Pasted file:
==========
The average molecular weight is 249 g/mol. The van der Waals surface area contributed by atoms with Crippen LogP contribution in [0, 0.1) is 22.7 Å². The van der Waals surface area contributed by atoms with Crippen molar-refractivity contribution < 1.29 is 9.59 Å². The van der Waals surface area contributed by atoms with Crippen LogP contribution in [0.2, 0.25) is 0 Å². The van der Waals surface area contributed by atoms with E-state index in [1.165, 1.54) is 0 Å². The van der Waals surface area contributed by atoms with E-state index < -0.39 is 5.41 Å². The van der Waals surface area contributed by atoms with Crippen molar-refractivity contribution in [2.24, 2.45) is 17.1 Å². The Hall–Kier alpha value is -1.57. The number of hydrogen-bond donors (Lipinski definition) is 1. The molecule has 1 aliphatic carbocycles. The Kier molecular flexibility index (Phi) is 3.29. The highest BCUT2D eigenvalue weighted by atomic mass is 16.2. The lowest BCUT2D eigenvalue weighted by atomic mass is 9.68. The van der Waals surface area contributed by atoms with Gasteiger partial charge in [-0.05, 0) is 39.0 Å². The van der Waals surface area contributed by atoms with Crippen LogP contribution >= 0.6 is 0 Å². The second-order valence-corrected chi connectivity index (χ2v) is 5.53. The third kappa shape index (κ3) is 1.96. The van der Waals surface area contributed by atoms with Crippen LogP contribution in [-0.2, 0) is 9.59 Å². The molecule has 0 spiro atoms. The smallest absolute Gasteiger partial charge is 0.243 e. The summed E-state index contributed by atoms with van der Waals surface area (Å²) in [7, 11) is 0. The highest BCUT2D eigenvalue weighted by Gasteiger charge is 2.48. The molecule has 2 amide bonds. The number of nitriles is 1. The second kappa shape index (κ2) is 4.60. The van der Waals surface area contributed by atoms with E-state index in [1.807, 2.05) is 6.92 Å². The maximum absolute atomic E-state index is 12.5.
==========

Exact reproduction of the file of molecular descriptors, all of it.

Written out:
The average molecular weight is 249 g/mol. The van der Waals surface area contributed by atoms with Crippen LogP contribution in [0, 0.1) is 22.7 Å². The van der Waals surface area contributed by atoms with Crippen molar-refractivity contribution < 1.29 is 9.59 Å². The van der Waals surface area contributed by atoms with Crippen LogP contribution in [0.2, 0.25) is 0 Å². The van der Waals surface area contributed by atoms with E-state index in [1.165, 1.54) is 0 Å². The van der Waals surface area contributed by atoms with E-state index < -0.39 is 5.41 Å². The van der Waals surface area contributed by atoms with Crippen molar-refractivity contribution in [2.24, 2.45) is 17.1 Å². The Hall–Kier alpha value is -1.57. The number of hydrogen-bond donors (Lipinski definition) is 1. The molecule has 1 aliphatic carbocycles. The Kier molecular flexibility index (Phi) is 3.29. The highest BCUT2D eigenvalue weighted by atomic mass is 16.2. The lowest BCUT2D eigenvalue weighted by atomic mass is 9.68. The van der Waals surface area contributed by atoms with Gasteiger partial charge in [-0.05, 0) is 39.0 Å². The van der Waals surface area contributed by atoms with Crippen LogP contribution >= 0.6 is 0 Å². The second-order valence-corrected chi connectivity index (χ2v) is 5.53. The third kappa shape index (κ3) is 1.96. The van der Waals surface area contributed by atoms with Crippen LogP contribution in [-0.2, 0) is 9.59 Å². The molecule has 0 spiro atoms. The smallest absolute Gasteiger partial charge is 0.243 e. The summed E-state index contributed by atoms with van der Waals surface area (Å²) in [7, 11) is 0. The highest BCUT2D eigenvalue weighted by Gasteiger charge is 2.48. The molecule has 2 amide bonds. The number of nitriles is 1. The second kappa shape index (κ2) is 4.60. The van der Waals surface area contributed by atoms with E-state index in [1.807, 2.05) is 6.92 Å². The maximum absolute atomic E-state index is 12.5.